Contact Your Legislators Today about Fetal Homicide and Marijuana Bills
New Hampshire lawmakers will meet this week to vote on a number of measures as the session winds down, and the state budget will be a priority. But your voice is needed on two votes this week – to support a bill that will recognize the loss of preborn child to a violent crime and to oppose a measure seeking to study the legalization of marijuana.
Tomorrow, the Senate will vote on HB 215, a bill proposing to study the legalization of marijuana. And on Thursday, the House will vote on SB 66 to include unborn children in current homicide laws. I have included background information and talking points below on both of these bills. If you have not already contacted your legislators on these bills, your voice can make a difference today on these important votes.
Grateful for all you do,
Fetal Homicide Vote Expected on June 1
In 2009, the New Hampshire Supreme Court heard the Lamy case, a criminal case concerning an intoxicated driver who struck a taxi driven by a woman who was pregnant. The child was delivered prematurely and died two weeks later as a result of injuries sustained in the collision. The Court overturned the conviction of the driver for causing the death of the child because current New Hampshire law does not support a conviction for the child’s death. In the Lamy decision, Justice James Duggan wrote, “Should the legislature find this result in this case as unfortunate as we do, it should follow the lead of many other states and revisit the homicide statutes as they pertain to the fetus.” SB 66 was introduced to include preborn children at 20 weeks of gestation or more in current state homicide laws.
The vote in the House on Thursday is expected to be close. Opponents of SB 66 claim that the bill would harm women’s “reproductive rights.” However, the plain text of the bill provides that the law will not apply to an act committed by a pregnant woman or an act at the request or direction or for the benefit of a pregnant woman. And a minority of the House Criminal Justice and Public Safety Committee may propose an alternative version of the bill that increases the penalties when an unborn child is lost due to a violent act, but this amendment takes away from prosecutors the option to bring a homicide charge against the person who caused the violence such as drunk drivers and those who have killed unborn children in acts of domestic violence. Your voice is needed today and can make a difference in passing this important bill.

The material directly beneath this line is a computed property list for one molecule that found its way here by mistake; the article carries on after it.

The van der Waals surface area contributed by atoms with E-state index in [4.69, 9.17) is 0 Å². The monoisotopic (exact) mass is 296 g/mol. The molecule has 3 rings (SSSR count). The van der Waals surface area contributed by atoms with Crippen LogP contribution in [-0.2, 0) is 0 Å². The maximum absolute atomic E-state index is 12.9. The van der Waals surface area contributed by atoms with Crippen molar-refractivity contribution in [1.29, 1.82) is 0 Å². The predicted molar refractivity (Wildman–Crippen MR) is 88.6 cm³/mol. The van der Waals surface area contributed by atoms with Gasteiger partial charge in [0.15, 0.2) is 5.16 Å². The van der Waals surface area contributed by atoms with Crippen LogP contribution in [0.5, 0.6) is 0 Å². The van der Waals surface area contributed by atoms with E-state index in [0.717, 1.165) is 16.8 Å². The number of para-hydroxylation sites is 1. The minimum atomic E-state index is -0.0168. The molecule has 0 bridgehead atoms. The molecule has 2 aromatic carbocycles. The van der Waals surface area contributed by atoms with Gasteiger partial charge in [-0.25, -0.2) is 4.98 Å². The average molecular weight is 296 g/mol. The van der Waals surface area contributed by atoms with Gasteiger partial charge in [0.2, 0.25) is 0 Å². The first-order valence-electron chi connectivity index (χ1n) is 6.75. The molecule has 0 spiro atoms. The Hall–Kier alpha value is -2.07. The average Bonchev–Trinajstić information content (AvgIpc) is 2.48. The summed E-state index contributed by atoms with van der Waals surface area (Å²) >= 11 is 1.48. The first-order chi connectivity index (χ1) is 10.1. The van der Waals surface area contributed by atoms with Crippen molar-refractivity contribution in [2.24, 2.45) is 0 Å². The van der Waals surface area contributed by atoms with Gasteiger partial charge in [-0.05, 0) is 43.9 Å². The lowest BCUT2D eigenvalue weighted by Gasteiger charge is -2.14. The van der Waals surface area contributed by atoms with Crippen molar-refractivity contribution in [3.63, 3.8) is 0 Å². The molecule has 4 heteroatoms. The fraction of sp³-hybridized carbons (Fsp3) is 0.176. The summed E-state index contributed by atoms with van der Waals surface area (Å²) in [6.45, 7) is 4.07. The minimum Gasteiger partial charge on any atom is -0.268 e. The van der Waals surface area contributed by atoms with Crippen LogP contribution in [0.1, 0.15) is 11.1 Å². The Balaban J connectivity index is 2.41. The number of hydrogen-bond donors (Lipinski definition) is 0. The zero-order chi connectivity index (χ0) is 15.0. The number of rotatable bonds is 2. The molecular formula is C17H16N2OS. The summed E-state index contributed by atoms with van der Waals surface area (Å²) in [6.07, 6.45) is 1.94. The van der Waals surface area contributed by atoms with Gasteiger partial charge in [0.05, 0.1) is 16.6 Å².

How to Take Action
Contact your representatives today and ask them to vote yes on the Committee majority amendment. Given that the vote is this week, phone calls to representatives are best.
- The New Hampshire Supreme Court expressed that it found the decision in the Lamy case unfortunate and invited the Legislature to revisit these laws to include unborn children.
- Passing this bill will recognize there are two victims when a pregnant woman loses her child due to a violent act, and the House can honor both victims by passing SB 66.
- The provisions of this bill will address the death of a preborn child caused by a violent act, and the House should give prosecutors the option to charge the person who causes that violence with homicide in those circumstances.
Bill to Study Marijuana Legalization Expected May 31
As you may have seen in the news, several bills to decriminalize, legalize, and regulate marijuana were introduced this session. Unfortunately, the House passed HB 640 to decriminalize marijuana, and the Senate passed an amended version.
On Thursday, the Senate will vote on HB 215, a bill proposing to study the legalization, regulation, and taxation of marijuana. While this bill proposes to study the impact of treating marijuana in a manner similar to the way the State “deals with alcohol,” scientific evidence links marijuana to long-term, damaging effects on brain development. The goals of this bill begin to take New Hampshire down a dangerous path that seeks to raise income through the legalization of a drug that represents a significant part of substance abuse in the United States. While some may argue there is no harm in studying the legalization of marijuana, passing this bill would send the message that New Hampshire is interested in pursuing the legalization of marijuana, and this drug has devastating effects we all should be seeking to prevent.
How to Take Action
HB 215 passed the House, and the Senate Judiciary Committee voted 4-1 to recommend the full Senate pass this bill. The Senate will vote on HB 215 tomorrow, so call today and ask your senator to oppose HB 215. Given that the vote is tomorrow, phone calls to senators are best.
- Passing this bill sends the message that New Hampshire is interested in pursuing the legalization of marijuana, and this is a drug with devastating effects we should be seeking to prevent, not legalize.
- The goals of this bill seek to raise income through the legalization of a drug that represents a significant part of substance abuse in the United States – we can do better for our children, families, and communities.
- HB 215 proposes to study the impact of treating marijuana in a manner similar to the way the State “deals with alcohol,” but scientific evidence links marijuana to long-term, damaging effects on brain development. Why study the legalization of a drug with such devastating impacts on young people?